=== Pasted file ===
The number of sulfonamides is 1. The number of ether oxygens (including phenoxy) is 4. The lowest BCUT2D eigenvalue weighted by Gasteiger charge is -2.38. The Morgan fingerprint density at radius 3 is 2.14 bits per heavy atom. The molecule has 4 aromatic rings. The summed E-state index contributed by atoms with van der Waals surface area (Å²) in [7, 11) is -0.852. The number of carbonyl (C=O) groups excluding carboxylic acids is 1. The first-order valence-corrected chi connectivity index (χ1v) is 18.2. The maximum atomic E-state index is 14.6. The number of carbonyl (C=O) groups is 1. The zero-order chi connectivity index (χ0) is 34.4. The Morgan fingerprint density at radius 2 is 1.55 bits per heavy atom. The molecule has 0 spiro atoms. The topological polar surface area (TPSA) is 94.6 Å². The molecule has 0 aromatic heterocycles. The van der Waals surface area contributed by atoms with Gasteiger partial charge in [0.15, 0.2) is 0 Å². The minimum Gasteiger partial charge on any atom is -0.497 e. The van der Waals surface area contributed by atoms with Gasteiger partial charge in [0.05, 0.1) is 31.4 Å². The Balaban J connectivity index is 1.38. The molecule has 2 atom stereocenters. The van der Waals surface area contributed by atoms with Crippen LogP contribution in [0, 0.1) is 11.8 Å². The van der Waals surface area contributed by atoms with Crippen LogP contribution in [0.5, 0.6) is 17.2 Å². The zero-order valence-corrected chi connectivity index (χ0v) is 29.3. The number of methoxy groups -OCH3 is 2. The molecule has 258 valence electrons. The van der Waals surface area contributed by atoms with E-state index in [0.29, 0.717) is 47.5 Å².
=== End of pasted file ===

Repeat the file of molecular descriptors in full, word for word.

The number of sulfonamides is 1. The number of ether oxygens (including phenoxy) is 4. The lowest BCUT2D eigenvalue weighted by Gasteiger charge is -2.38. The Morgan fingerprint density at radius 3 is 2.14 bits per heavy atom. The molecule has 4 aromatic rings. The summed E-state index contributed by atoms with van der Waals surface area (Å²) in [7, 11) is -0.852. The number of carbonyl (C=O) groups excluding carboxylic acids is 1. The first-order valence-corrected chi connectivity index (χ1v) is 18.2. The maximum atomic E-state index is 14.6. The number of carbonyl (C=O) groups is 1. The zero-order chi connectivity index (χ0) is 34.4. The Morgan fingerprint density at radius 2 is 1.55 bits per heavy atom. The molecule has 0 spiro atoms. The topological polar surface area (TPSA) is 94.6 Å². The molecule has 0 aromatic heterocycles. The van der Waals surface area contributed by atoms with Gasteiger partial charge in [0.15, 0.2) is 0 Å². The minimum Gasteiger partial charge on any atom is -0.497 e. The van der Waals surface area contributed by atoms with Gasteiger partial charge in [0.05, 0.1) is 31.4 Å². The Balaban J connectivity index is 1.38. The molecule has 2 atom stereocenters. The van der Waals surface area contributed by atoms with Crippen LogP contribution in [0, 0.1) is 11.8 Å². The van der Waals surface area contributed by atoms with Crippen LogP contribution in [0.5, 0.6) is 17.2 Å². The zero-order valence-corrected chi connectivity index (χ0v) is 29.3. The number of methoxy groups -OCH3 is 2. The molecule has 258 valence electrons. The van der Waals surface area contributed by atoms with E-state index in [0.29, 0.717) is 47.5 Å².